This time of year always conjures up an assortment of thoughts and emotions within me. It’s graduation season, and typically the first thing I think about each year during this time is how much older I’ve gotten.
Twenty-one years ago I graduated from Creighton Preparatory High School in my native Omaha, Nebraska. I had a few plans, including a desire to major in journalism, but still hadn’t fully figured out what I wanted to do with my life yet.
I admit that I spent more time in high school trying to find ways to avoid putting my best academic foot forward than I did thinking and planning ahead for my post secondary future. Most of that had absolutely nothing to do with ability and everything to do with priorities and effort.
Foolishly, I came into my time in high school protesting the school I went to. It’s an all-boys, Jesuit institution, where there were so few people who looked like me by the skin tone that I likened myself to being a raisin in a bowl of milk.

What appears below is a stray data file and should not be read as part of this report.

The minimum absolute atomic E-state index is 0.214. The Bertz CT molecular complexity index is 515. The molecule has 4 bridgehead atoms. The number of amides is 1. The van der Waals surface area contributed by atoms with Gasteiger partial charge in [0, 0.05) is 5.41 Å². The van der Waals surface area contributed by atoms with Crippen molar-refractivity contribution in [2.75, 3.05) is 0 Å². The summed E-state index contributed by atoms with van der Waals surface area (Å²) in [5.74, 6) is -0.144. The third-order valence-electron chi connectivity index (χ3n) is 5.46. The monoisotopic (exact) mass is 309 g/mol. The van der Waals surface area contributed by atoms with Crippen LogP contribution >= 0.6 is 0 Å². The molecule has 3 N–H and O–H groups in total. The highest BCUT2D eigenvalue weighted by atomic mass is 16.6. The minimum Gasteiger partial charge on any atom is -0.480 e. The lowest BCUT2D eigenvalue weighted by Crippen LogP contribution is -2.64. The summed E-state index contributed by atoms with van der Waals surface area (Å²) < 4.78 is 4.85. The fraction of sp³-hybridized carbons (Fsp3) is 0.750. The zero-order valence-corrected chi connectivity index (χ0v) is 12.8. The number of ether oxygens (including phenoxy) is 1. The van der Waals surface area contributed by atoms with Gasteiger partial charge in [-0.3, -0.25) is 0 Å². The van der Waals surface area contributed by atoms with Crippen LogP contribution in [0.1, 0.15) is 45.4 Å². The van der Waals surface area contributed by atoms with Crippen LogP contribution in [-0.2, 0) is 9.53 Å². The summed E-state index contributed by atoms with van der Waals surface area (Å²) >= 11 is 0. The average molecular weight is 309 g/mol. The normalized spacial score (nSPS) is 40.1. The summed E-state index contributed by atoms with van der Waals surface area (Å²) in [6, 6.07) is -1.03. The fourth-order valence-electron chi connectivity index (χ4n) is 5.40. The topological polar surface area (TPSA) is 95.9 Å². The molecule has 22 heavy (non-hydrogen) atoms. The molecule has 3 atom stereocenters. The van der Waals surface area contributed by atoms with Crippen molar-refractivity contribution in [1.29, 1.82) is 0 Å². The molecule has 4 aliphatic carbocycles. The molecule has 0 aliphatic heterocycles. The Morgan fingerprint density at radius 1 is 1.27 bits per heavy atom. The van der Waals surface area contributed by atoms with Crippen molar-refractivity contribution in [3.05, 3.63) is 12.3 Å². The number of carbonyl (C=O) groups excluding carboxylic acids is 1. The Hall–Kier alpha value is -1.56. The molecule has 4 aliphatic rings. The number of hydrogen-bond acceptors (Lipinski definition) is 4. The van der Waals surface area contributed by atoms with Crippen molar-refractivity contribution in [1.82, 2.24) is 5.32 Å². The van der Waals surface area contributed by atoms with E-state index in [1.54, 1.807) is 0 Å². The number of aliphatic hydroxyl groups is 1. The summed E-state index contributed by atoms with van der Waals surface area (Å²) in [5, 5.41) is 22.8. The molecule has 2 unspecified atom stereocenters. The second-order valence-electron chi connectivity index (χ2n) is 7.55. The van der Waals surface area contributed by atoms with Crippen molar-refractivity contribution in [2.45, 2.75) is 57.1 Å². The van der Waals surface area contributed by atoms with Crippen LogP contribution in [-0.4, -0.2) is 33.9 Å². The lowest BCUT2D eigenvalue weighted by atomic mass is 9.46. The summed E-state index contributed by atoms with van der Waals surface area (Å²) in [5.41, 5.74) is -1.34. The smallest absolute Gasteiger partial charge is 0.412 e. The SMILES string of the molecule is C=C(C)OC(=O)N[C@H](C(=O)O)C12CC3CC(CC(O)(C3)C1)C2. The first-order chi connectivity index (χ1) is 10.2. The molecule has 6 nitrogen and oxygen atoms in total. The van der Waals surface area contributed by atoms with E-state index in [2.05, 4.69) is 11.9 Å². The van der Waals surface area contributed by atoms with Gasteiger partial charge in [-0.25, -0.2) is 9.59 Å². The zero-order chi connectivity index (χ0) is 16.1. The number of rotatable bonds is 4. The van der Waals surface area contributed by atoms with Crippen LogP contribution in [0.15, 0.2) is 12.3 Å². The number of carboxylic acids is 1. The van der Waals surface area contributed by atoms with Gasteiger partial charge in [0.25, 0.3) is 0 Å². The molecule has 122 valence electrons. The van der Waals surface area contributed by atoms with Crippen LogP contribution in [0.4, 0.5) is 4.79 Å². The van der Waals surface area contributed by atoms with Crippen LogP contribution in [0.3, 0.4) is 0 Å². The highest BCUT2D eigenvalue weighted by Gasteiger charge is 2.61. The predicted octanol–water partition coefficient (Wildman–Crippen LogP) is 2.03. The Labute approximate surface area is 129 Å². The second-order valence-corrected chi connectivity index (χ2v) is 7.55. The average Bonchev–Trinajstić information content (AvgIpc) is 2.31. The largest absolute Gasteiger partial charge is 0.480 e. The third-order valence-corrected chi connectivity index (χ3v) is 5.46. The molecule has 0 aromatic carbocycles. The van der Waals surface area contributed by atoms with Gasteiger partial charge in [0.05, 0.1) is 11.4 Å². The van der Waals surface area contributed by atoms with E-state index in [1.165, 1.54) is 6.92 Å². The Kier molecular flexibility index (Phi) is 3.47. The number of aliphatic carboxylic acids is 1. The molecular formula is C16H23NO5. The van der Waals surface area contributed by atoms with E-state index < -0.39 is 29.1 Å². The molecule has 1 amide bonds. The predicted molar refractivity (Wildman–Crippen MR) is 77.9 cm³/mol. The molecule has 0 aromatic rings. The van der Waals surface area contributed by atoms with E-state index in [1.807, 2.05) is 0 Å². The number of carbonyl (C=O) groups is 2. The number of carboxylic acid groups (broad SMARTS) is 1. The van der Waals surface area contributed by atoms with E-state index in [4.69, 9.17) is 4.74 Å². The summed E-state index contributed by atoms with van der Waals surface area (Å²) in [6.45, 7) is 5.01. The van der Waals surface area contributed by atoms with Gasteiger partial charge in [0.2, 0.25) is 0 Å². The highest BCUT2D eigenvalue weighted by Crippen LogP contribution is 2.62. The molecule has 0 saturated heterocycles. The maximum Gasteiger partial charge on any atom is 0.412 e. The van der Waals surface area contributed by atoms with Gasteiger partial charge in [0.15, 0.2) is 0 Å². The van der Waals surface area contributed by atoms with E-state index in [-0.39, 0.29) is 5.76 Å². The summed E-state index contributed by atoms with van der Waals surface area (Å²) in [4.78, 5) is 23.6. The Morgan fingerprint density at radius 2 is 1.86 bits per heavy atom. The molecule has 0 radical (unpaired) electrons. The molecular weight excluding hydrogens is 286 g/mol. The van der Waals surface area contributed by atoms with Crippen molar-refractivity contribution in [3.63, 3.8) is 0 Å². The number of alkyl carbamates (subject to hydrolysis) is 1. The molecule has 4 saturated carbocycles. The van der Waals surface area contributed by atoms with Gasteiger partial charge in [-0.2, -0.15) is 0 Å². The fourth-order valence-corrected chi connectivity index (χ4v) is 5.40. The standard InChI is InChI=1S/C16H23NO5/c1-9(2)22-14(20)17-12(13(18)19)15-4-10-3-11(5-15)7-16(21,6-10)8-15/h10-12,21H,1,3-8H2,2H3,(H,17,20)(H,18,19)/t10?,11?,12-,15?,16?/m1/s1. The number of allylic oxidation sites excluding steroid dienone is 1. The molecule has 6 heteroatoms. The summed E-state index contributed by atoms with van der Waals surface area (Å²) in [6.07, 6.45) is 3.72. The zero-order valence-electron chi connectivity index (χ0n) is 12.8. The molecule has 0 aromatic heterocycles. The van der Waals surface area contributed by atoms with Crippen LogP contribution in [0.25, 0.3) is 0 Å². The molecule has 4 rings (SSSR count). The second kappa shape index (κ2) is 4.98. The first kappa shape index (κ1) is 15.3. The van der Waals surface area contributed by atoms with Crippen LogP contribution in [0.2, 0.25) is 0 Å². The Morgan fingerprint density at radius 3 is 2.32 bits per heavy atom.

So early on, I felt that if I just did a bad job academically, my parents would get tired of the whole ordeal and acquiesce to my desire to attend another school.
It didn’t work.
Later on — like years later — I learned to appreciate my mother doubling down and making me stay where I didn’t want to be. It set the precedence for me that in life, your best moments of growth will often come through your willingness to be comfortable with being uncomfortable. Not taking the easy way out — the road less traveled and all that.